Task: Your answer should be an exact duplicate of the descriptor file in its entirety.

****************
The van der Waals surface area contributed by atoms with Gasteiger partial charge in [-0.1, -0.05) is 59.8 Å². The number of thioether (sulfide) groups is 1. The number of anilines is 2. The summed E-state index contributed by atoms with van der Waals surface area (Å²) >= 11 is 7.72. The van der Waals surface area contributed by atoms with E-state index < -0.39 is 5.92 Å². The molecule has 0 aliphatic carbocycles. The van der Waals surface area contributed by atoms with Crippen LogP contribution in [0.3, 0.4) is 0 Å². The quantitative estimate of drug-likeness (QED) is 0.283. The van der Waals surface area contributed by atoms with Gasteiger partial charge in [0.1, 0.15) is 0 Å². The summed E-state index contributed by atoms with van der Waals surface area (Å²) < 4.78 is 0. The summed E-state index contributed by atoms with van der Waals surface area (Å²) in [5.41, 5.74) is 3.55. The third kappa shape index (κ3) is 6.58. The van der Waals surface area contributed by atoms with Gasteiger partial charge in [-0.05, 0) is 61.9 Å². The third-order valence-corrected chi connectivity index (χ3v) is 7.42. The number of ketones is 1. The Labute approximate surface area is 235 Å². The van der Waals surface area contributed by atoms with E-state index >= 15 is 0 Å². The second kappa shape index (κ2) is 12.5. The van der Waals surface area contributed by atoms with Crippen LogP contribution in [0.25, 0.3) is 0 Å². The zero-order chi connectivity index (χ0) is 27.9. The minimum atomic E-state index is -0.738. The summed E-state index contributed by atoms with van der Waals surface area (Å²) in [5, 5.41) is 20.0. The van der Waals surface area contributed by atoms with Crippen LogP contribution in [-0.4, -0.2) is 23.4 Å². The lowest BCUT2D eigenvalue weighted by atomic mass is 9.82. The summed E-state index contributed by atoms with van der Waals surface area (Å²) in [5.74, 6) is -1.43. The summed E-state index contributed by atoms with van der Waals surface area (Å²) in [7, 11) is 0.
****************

The van der Waals surface area contributed by atoms with Gasteiger partial charge in [-0.1, -0.05) is 59.8 Å². The number of thioether (sulfide) groups is 1. The number of anilines is 2. The summed E-state index contributed by atoms with van der Waals surface area (Å²) >= 11 is 7.72. The van der Waals surface area contributed by atoms with E-state index < -0.39 is 5.92 Å². The molecule has 0 aliphatic carbocycles. The van der Waals surface area contributed by atoms with Crippen LogP contribution in [0.3, 0.4) is 0 Å². The quantitative estimate of drug-likeness (QED) is 0.283. The van der Waals surface area contributed by atoms with Gasteiger partial charge in [0.1, 0.15) is 0 Å². The summed E-state index contributed by atoms with van der Waals surface area (Å²) < 4.78 is 0. The summed E-state index contributed by atoms with van der Waals surface area (Å²) in [5.41, 5.74) is 3.55. The third kappa shape index (κ3) is 6.58. The van der Waals surface area contributed by atoms with Gasteiger partial charge in [-0.05, 0) is 61.9 Å². The third-order valence-corrected chi connectivity index (χ3v) is 7.42. The number of ketones is 1. The Labute approximate surface area is 235 Å². The van der Waals surface area contributed by atoms with E-state index >= 15 is 0 Å². The second kappa shape index (κ2) is 12.5. The van der Waals surface area contributed by atoms with Crippen LogP contribution in [0.25, 0.3) is 0 Å². The zero-order chi connectivity index (χ0) is 27.9. The minimum atomic E-state index is -0.738. The summed E-state index contributed by atoms with van der Waals surface area (Å²) in [5, 5.41) is 20.0. The van der Waals surface area contributed by atoms with Crippen LogP contribution in [-0.4, -0.2) is 23.4 Å². The lowest BCUT2D eigenvalue weighted by atomic mass is 9.82. The summed E-state index contributed by atoms with van der Waals surface area (Å²) in [5.74, 6) is -1.43. The summed E-state index contributed by atoms with van der Waals surface area (Å²) in [7, 11) is 0.